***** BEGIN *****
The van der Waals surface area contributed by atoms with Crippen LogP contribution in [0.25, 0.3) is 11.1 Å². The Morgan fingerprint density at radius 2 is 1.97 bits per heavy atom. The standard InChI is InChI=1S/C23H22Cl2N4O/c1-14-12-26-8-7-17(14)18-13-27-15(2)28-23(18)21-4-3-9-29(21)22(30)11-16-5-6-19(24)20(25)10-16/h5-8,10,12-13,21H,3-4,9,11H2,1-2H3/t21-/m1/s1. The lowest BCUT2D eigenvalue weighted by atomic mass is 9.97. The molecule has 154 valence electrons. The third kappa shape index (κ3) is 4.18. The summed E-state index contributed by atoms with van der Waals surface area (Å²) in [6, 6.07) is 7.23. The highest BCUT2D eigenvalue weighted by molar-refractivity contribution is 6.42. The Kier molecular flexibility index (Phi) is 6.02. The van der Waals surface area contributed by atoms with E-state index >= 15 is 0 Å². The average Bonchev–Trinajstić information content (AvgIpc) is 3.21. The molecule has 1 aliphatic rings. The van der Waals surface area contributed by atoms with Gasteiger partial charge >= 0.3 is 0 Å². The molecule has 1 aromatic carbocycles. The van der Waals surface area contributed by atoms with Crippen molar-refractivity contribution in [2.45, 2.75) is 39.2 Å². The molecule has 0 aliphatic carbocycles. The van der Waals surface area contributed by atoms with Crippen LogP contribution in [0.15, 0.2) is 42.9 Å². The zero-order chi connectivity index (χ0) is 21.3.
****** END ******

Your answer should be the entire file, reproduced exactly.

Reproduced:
The van der Waals surface area contributed by atoms with Crippen LogP contribution in [0.25, 0.3) is 11.1 Å². The Morgan fingerprint density at radius 2 is 1.97 bits per heavy atom. The standard InChI is InChI=1S/C23H22Cl2N4O/c1-14-12-26-8-7-17(14)18-13-27-15(2)28-23(18)21-4-3-9-29(21)22(30)11-16-5-6-19(24)20(25)10-16/h5-8,10,12-13,21H,3-4,9,11H2,1-2H3/t21-/m1/s1. The lowest BCUT2D eigenvalue weighted by atomic mass is 9.97. The molecule has 154 valence electrons. The third kappa shape index (κ3) is 4.18. The summed E-state index contributed by atoms with van der Waals surface area (Å²) in [6, 6.07) is 7.23. The highest BCUT2D eigenvalue weighted by molar-refractivity contribution is 6.42. The Kier molecular flexibility index (Phi) is 6.02. The van der Waals surface area contributed by atoms with E-state index >= 15 is 0 Å². The average Bonchev–Trinajstić information content (AvgIpc) is 3.21. The molecule has 1 aliphatic rings. The van der Waals surface area contributed by atoms with Gasteiger partial charge >= 0.3 is 0 Å². The molecule has 1 aromatic carbocycles. The van der Waals surface area contributed by atoms with Crippen molar-refractivity contribution in [2.45, 2.75) is 39.2 Å². The molecule has 0 aliphatic carbocycles. The van der Waals surface area contributed by atoms with Crippen LogP contribution in [0.15, 0.2) is 42.9 Å². The zero-order chi connectivity index (χ0) is 21.3.